The Letters and Works of Lady Mary Wortley Montagu, Tom 2

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Carey, Lea & Blanchard, 1837

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Strona 150 - He had the advantage both in learning and, in my opinion, genius: they both agreed in wanting money in spite of all their friends, and would have wanted it, if their hereditary lands had been as extensive as their imagination; yet each of them [was] so formed for happiness, it is pity he was not immortal.
Strona 149 - His happy constitution (even when he had, with great pains, half demolished it) made him forget everything when he was before a venison pasty, or over a flask of champagne; and I am persuaded he has known more happy moments than any prince upon earth.
Strona 163 - Arabian horse, which he could not know how to manage. I am reading an idle tale, not expecting wit or truth in it, and am very glad it is not metaphysics to puzzle my judgment, or history to mislead my opinion : he fortifies his health by exercise; I calm my cares by oblivion. The methods may appear low to busy people ; but, if he improves his strength and I forget my infirmities, we both attain very desirable ends.
Strona 119 - ... not being large enough for the other. . . . My garden was a plain vineyard when it came into my hands not two years ago, and it is, with a small expense, turned into a garden that (apart from the advantage of the climate) I like better than that of Kensington. The Italian vineyards are not planted like those in France, but in clumps, fastened to trees planted in equal ranks (commonly fruit trees), and continued in festoons from one to another, which I have turned into covered galleries of shade,...
Strona 133 - I was born, no original has appeared excepting Congreve, and Fielding, who would, I believe, have approached nearer to his excellences if not forced by necessity to publish without correction, and throw many productions into the world he would have thrown into the fire if meat could have been got without money, or money without scribbling.
Strona 106 - Britain : thus every woman endeavours to breed her daughter a fine lady, qualifying her for a station in which she will never appear, and at the same time incapacitating her for that retirement, to which she is destined. Learning, if she has a real taste for it, will not only make her contented, but happy in it. No entertainment is so cheap as reading, nor any pleasure so lasting.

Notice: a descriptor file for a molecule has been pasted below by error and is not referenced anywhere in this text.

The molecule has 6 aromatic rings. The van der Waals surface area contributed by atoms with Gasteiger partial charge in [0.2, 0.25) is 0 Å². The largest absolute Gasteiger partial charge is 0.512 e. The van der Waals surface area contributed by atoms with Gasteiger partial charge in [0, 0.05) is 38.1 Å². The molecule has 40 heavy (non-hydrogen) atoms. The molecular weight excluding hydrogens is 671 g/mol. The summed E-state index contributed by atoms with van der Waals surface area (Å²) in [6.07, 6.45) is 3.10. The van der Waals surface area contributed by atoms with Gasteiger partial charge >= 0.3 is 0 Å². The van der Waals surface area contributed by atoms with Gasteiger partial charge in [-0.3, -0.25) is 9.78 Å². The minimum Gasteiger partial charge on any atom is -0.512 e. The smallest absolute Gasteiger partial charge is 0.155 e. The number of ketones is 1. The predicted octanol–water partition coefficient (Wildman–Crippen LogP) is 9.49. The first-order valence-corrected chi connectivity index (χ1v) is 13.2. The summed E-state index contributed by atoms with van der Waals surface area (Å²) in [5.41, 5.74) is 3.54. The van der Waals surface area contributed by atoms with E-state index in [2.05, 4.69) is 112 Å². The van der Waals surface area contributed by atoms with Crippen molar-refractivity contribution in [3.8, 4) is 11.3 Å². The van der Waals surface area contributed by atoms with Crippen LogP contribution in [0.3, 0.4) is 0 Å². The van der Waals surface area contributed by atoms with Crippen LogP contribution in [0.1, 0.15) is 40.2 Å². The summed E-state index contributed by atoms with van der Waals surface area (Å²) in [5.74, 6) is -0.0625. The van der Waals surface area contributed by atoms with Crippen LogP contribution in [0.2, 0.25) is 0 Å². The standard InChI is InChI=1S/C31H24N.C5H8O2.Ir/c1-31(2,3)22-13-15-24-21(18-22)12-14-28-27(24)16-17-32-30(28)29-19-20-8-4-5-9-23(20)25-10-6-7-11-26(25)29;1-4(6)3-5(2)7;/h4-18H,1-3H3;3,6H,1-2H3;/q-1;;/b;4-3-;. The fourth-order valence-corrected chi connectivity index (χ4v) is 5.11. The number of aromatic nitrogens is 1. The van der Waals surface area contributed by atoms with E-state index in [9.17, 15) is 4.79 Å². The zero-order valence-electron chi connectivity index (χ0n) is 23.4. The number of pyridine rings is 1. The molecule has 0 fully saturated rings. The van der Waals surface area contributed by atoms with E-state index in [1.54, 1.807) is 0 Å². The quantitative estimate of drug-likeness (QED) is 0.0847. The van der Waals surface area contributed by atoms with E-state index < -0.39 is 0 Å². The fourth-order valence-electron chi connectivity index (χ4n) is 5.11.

Strona 284 - For me the Patriot has the house forsook, And left debates to catch a passing look: For me the Soldier has soft verses writ; -'•' For me the Beau has aim'd to be a Wit. For me the Wit to nonsense was betray'd; The Gamester has for me his dun delay'd, And overseen the card I would have paid.
Strona 106 - ... besides to run over the English poetry, which is a more important part of a woman's education than it is generally supposed. Many a young damsel has been ruined by a fine copy of verses, which she would have laughed at if she had known it had been stolen from Mr. Waller. I remember, when I was...
Strona 317 - Be banished afar both discretion and fear ! Forgetting or scorning the airs of the crowd, He may cease to be formal, and I to be proud, Till lost in the joy, we confess that we live, And he may be rude, and yet I may forgive.
Strona 301 - Nor only justice vainly we demand, But even benefits can't rein thy hand; To this or that alike in vain we trust, Nor find thee less ungrateful than unjust.

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